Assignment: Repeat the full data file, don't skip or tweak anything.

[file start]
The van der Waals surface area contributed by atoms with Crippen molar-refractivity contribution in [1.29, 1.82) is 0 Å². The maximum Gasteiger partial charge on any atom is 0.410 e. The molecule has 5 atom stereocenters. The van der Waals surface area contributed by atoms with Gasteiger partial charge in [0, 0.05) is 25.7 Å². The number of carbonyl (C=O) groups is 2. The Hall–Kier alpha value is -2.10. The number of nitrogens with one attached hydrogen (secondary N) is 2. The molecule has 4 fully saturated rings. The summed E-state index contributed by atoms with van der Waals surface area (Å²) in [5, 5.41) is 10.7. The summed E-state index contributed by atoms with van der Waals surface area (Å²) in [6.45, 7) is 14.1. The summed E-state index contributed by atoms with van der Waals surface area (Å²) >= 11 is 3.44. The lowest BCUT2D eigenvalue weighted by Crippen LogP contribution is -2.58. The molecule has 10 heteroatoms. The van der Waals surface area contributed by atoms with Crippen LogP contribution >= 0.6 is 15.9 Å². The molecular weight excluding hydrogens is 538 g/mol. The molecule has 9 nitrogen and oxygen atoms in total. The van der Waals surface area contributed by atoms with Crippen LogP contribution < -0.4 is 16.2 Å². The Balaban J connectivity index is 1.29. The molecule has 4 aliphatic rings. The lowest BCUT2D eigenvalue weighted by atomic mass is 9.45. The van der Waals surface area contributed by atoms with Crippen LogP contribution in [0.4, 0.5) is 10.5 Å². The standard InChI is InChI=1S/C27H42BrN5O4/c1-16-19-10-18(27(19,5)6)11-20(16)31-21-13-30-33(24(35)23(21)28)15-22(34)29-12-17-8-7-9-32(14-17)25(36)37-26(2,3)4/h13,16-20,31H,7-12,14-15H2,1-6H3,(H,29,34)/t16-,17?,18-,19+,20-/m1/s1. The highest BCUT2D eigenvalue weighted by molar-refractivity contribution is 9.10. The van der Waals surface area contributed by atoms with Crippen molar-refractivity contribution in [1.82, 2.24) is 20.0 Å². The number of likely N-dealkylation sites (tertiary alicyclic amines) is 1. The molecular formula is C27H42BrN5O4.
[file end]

The van der Waals surface area contributed by atoms with Crippen molar-refractivity contribution in [1.29, 1.82) is 0 Å². The maximum Gasteiger partial charge on any atom is 0.410 e. The molecule has 5 atom stereocenters. The van der Waals surface area contributed by atoms with Gasteiger partial charge in [0, 0.05) is 25.7 Å². The number of carbonyl (C=O) groups is 2. The Hall–Kier alpha value is -2.10. The number of nitrogens with one attached hydrogen (secondary N) is 2. The molecule has 4 fully saturated rings. The summed E-state index contributed by atoms with van der Waals surface area (Å²) in [5, 5.41) is 10.7. The summed E-state index contributed by atoms with van der Waals surface area (Å²) in [6.45, 7) is 14.1. The summed E-state index contributed by atoms with van der Waals surface area (Å²) >= 11 is 3.44. The lowest BCUT2D eigenvalue weighted by Crippen LogP contribution is -2.58. The molecule has 10 heteroatoms. The van der Waals surface area contributed by atoms with Crippen LogP contribution >= 0.6 is 15.9 Å². The molecular weight excluding hydrogens is 538 g/mol. The molecule has 9 nitrogen and oxygen atoms in total. The van der Waals surface area contributed by atoms with Crippen LogP contribution < -0.4 is 16.2 Å². The Balaban J connectivity index is 1.29. The molecule has 4 aliphatic rings. The lowest BCUT2D eigenvalue weighted by atomic mass is 9.45. The van der Waals surface area contributed by atoms with Crippen LogP contribution in [0.4, 0.5) is 10.5 Å². The standard InChI is InChI=1S/C27H42BrN5O4/c1-16-19-10-18(27(19,5)6)11-20(16)31-21-13-30-33(24(35)23(21)28)15-22(34)29-12-17-8-7-9-32(14-17)25(36)37-26(2,3)4/h13,16-20,31H,7-12,14-15H2,1-6H3,(H,29,34)/t16-,17?,18-,19+,20-/m1/s1. The highest BCUT2D eigenvalue weighted by molar-refractivity contribution is 9.10. The van der Waals surface area contributed by atoms with Crippen molar-refractivity contribution in [1.82, 2.24) is 20.0 Å². The number of likely N-dealkylation sites (tertiary alicyclic amines) is 1. The molecular formula is C27H42BrN5O4.